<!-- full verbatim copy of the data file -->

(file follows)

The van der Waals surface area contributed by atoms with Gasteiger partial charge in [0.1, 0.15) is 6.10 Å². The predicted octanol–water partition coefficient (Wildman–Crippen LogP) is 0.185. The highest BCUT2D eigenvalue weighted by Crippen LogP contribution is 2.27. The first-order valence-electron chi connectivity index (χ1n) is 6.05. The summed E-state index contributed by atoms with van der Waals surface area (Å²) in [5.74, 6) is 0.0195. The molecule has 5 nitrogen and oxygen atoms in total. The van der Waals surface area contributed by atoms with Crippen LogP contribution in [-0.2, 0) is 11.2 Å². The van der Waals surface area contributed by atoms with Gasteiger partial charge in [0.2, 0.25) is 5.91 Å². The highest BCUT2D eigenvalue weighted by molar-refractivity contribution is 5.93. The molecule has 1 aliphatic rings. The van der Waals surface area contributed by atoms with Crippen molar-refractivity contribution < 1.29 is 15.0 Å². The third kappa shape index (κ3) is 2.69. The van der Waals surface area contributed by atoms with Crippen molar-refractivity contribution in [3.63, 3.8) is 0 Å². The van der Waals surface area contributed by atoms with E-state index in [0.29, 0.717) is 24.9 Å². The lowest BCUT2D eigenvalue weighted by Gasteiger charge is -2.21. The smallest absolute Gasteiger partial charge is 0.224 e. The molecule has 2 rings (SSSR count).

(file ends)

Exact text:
The van der Waals surface area contributed by atoms with Gasteiger partial charge in [0.1, 0.15) is 6.10 Å². The predicted octanol–water partition coefficient (Wildman–Crippen LogP) is 0.185. The highest BCUT2D eigenvalue weighted by Crippen LogP contribution is 2.27. The first-order valence-electron chi connectivity index (χ1n) is 6.05. The summed E-state index contributed by atoms with van der Waals surface area (Å²) in [5.74, 6) is 0.0195. The molecule has 5 nitrogen and oxygen atoms in total. The van der Waals surface area contributed by atoms with Crippen LogP contribution in [-0.2, 0) is 11.2 Å². The van der Waals surface area contributed by atoms with Gasteiger partial charge in [0.2, 0.25) is 5.91 Å². The highest BCUT2D eigenvalue weighted by molar-refractivity contribution is 5.93. The molecule has 1 aliphatic rings. The van der Waals surface area contributed by atoms with Crippen molar-refractivity contribution < 1.29 is 15.0 Å². The third kappa shape index (κ3) is 2.69. The van der Waals surface area contributed by atoms with Crippen molar-refractivity contribution in [3.63, 3.8) is 0 Å². The van der Waals surface area contributed by atoms with E-state index in [0.29, 0.717) is 24.9 Å². The lowest BCUT2D eigenvalue weighted by Gasteiger charge is -2.21. The smallest absolute Gasteiger partial charge is 0.224 e. The molecule has 2 rings (SSSR count).